Case Study – Health Insurance Mobile Application Feature

Easing Access and Usability 
to the OTC Health Insurance Benefit

My Role

On this project, my responsibility was to design the user experience for the mobile application. This involved:

  • Collaborating with research to identify key questions for users.
  • Iterating based on feedback gathered during research.
  • Conducting design research to establish the optimal approach for implementing this feature on a mobile app, while adhering to best practices and patterns.
  • Working within the insurance company’s design system
  • Working closely with product managers and developers/tech leads to assess the feasibility of various feature aspects.
  • Participating in refinements for this feature to assist developers in addressing any open questions about the flow.
  • Ensuring a seamless handoff for both iOS and Android applications.


Healthfirst Health Insurance


UX Designer
Kin and Carta


1 Stakeholder
1 Product Manager
1 Design Lead
1 Mobile Designer (me)
2 Web Designers
2 UX Researchers
Team of ios/android developers


Mobile Appplication Feature

What is the OTC benefit?

The health insurance company approached our K+C design team with assumptions and feedback received about their OTC (Over-the-Counter) benefit. Our goal was to enhance the overall experience based on this feedback and integrate access to this benefit into their mobile app.

The OTC benefit operates similarly to an HSA card, where members have a preloaded dollar amount. This card allows them to purchase specific OTC items at approved stores. If they make a purchase at a non-approved store without using the OTC card, they can submit a reimbursement request for the items bought.

Current Experience for Health Insurance Members

Members currently access the OTC benefit through an official product not managed by our insurance company. This product has been prone to glitches and lacks our insurance company's branding. The company aims to provide services for this benefit integrated into both their backend and frontend software.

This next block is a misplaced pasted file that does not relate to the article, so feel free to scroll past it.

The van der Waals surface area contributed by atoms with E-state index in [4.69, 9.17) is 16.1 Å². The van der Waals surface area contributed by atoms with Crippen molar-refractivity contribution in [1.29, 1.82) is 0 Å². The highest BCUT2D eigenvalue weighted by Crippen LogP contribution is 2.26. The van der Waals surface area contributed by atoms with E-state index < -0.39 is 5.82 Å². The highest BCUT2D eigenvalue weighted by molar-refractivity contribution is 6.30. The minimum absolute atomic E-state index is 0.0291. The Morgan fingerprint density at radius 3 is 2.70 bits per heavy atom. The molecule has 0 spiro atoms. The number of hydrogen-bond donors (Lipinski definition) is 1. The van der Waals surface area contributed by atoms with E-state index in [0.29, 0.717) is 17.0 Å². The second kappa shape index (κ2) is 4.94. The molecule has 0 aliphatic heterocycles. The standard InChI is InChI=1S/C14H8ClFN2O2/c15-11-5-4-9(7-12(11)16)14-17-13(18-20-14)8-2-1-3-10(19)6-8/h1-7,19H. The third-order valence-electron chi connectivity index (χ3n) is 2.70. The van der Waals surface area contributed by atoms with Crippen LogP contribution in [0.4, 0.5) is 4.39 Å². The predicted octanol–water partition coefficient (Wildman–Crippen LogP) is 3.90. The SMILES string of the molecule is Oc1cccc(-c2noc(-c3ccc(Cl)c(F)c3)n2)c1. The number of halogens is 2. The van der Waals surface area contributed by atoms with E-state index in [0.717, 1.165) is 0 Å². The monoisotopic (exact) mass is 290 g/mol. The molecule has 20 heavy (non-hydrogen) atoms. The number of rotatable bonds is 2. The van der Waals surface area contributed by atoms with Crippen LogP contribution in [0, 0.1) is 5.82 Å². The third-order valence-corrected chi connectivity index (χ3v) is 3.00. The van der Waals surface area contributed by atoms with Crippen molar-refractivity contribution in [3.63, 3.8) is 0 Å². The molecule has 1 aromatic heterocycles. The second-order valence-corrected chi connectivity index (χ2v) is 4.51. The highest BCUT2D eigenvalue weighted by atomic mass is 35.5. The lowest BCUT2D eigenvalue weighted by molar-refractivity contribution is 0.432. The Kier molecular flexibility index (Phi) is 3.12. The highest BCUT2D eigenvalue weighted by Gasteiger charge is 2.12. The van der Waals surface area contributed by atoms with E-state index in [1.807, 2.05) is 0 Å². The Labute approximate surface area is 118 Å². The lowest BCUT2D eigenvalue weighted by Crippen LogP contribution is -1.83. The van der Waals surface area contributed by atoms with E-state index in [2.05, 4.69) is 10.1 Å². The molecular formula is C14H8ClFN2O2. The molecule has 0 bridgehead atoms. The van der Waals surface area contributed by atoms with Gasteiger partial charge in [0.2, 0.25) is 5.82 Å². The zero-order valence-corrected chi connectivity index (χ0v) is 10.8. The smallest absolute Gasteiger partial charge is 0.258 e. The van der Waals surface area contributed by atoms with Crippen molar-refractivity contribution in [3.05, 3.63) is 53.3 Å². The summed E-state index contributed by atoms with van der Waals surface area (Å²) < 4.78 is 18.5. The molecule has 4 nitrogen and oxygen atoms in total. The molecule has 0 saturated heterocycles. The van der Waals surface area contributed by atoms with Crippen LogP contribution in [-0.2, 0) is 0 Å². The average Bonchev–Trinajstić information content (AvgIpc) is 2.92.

Project Overview


The current OTC experience is plagued by glitches and is hosted by a third-party entity. The OTC benefit is a widely used benefit at this insurance company and members currently don’t have a way to view their OTC balance and approved items/retailers within the company's applications.


Members require a one-stop-shop feature that prioritizes their most valuable sub-features that can be accessed on the go digitally. It should be glitch-free and intuitively provide access to their OTC benefits through the insurance company's mobile app.


The first release of this feature saw an increase in activating the OTC card digitally which resulted in an increase in mobile app downloads. The full feature is still in development.

Evaluating the Current Experience

We evaluated the current experience of our member's using OTC through 8 in depth interviews. The purpose of this research was to understand the current relationship user's have with this helath insurance benefit and where pain points/opportunities exsist in the process.

Initial Research Objectives

  • Understand the current OTC experience and the awareness member’s have about the benefit
  • Identify feature opportunities

  • Determine the level of feature desirability